ships in a really good year.
Depending on the scheduling of other
cycling events around the world, the Sea
Otter can be a major competition or a
minor sidelight to the more important
races going on elsewhere on the planet.
In the past, the World Cup season has
sometimes conflicted with the Sea Otter
weekend, and some of the best riders in
the sport have had to skip the Sea Otter
for that reason. It’s usually a hit-or-miss
proposition when it comes to scheduling
the Sea Otter. Sometimes the Sea
Otter’s promoters get lucky; sometimes
This year, for the first time in ages, the
Sea Otter Classic wasn’t scheduled to
conflict with any World Cup races. The first
Ready to join the club: Three-time national champion Todd Wells (left) and six-time
national champion Ned Overend (right) flank teammate Howard Grotts in the pits. Grotts,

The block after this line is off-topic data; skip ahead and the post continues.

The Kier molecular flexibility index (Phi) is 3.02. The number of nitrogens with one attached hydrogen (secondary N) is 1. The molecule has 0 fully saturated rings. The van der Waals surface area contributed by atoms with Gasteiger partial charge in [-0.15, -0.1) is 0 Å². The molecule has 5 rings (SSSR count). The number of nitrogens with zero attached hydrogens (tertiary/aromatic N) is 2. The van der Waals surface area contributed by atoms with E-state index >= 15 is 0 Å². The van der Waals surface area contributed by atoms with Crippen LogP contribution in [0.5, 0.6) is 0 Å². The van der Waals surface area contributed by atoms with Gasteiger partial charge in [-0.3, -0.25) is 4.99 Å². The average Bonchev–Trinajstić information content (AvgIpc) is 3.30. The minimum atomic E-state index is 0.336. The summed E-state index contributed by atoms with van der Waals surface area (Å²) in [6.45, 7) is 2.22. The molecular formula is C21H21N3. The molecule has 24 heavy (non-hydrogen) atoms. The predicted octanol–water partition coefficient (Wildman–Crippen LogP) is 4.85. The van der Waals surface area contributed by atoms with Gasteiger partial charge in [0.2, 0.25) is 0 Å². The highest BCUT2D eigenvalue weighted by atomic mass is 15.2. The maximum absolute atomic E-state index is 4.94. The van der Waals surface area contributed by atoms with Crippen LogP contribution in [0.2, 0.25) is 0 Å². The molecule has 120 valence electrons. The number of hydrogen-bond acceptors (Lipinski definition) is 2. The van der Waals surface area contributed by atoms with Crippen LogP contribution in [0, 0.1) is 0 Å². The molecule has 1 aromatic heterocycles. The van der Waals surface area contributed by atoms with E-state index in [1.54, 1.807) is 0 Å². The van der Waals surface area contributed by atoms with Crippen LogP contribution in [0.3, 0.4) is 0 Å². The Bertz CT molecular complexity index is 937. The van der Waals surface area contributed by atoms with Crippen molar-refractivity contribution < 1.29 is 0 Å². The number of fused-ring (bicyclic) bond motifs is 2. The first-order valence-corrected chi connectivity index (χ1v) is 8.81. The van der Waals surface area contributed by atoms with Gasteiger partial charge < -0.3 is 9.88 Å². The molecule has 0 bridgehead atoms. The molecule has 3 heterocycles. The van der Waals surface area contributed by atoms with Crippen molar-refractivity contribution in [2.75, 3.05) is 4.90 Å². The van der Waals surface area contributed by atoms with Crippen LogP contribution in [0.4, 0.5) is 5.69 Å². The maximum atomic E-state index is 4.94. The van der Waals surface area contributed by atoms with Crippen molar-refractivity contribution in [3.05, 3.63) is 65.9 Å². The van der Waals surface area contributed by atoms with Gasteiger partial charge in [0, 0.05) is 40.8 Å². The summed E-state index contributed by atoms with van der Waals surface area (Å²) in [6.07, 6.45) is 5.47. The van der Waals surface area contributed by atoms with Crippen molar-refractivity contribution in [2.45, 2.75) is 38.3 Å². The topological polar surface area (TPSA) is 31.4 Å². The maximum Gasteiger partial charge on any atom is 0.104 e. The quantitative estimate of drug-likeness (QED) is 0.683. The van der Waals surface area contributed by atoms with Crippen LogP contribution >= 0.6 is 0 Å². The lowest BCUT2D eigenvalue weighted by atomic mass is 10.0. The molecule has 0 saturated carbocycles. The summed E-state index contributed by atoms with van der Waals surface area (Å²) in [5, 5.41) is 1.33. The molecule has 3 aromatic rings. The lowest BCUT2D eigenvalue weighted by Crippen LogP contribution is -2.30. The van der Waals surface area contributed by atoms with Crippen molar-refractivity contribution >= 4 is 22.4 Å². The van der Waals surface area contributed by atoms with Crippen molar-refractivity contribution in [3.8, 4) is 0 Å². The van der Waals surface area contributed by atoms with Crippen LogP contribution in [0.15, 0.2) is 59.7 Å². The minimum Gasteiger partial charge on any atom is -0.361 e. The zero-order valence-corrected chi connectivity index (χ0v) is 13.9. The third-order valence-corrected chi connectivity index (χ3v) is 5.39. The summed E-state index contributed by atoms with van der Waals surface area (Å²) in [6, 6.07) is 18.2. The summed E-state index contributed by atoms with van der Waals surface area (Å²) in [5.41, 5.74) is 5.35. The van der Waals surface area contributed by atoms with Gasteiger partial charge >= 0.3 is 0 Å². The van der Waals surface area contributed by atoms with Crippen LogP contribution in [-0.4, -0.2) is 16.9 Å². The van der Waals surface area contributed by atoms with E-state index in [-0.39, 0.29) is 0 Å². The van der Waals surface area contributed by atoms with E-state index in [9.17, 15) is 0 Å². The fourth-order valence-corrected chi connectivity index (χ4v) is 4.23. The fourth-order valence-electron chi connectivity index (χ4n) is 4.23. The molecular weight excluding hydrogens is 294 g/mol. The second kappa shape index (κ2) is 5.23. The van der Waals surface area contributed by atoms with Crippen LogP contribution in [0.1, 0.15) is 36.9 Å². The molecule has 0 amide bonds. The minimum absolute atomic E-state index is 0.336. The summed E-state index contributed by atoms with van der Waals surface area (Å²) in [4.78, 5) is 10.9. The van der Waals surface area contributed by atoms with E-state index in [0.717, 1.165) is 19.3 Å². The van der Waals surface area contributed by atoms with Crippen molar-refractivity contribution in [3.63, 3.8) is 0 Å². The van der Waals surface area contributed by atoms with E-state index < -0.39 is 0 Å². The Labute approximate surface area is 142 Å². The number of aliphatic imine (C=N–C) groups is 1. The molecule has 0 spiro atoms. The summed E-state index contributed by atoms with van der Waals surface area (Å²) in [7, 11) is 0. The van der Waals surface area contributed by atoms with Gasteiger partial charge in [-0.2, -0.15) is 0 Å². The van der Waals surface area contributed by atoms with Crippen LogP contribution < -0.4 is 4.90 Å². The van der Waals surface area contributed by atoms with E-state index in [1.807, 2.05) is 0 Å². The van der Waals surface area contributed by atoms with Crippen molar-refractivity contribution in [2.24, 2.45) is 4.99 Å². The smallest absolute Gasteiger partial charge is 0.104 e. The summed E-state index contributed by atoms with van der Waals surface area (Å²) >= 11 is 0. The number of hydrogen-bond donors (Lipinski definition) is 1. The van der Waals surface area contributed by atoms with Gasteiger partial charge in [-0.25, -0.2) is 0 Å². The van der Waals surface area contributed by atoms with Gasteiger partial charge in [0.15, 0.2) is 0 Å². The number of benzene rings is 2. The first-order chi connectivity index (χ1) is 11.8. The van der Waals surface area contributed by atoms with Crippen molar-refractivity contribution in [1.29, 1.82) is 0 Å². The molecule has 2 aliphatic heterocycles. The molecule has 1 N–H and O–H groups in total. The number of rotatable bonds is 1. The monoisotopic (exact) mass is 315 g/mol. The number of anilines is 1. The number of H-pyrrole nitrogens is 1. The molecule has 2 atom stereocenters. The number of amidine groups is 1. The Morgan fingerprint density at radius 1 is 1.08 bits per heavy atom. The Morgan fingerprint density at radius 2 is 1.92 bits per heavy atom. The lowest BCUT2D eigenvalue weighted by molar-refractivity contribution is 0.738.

a former collegiate national champion, may share the honor someday, too.
Photo op: Trek’s Emily Batty was more
than happy to pose for a souvenir photo
with the Sea Otter mascot. The feeling was
World Cup Downhill of 2015 happened
the week before this year’s Sea Otter, so
those racers—including Aaron Gwin, the
winner of that event—had time to fly to
California for the Sea Otter, which is just
what Aaron did, much to the dismay of his
Meanwhile, a large field of pros in other
disciplines showed up as well, including
Switzerland’s Nino Schurter, the three-time
Elite Men’s cross-country world champion, and Catharine Pendrel, two-time Elite
Women’s cross-country world champion.
With beautiful sunny weather, world-class competition, and huge crowds of
fans and bike companies on hand, this
year’s Sea Otter really was a classic—one
for the ages.
Women’s sprint: Sweden’s Jennie Rissveds (206) waited until the end of the Pro
Women’s Short Track event to power to the front for the win. Rebecca Henderson (203)
and Lea Davison (205) took second and third.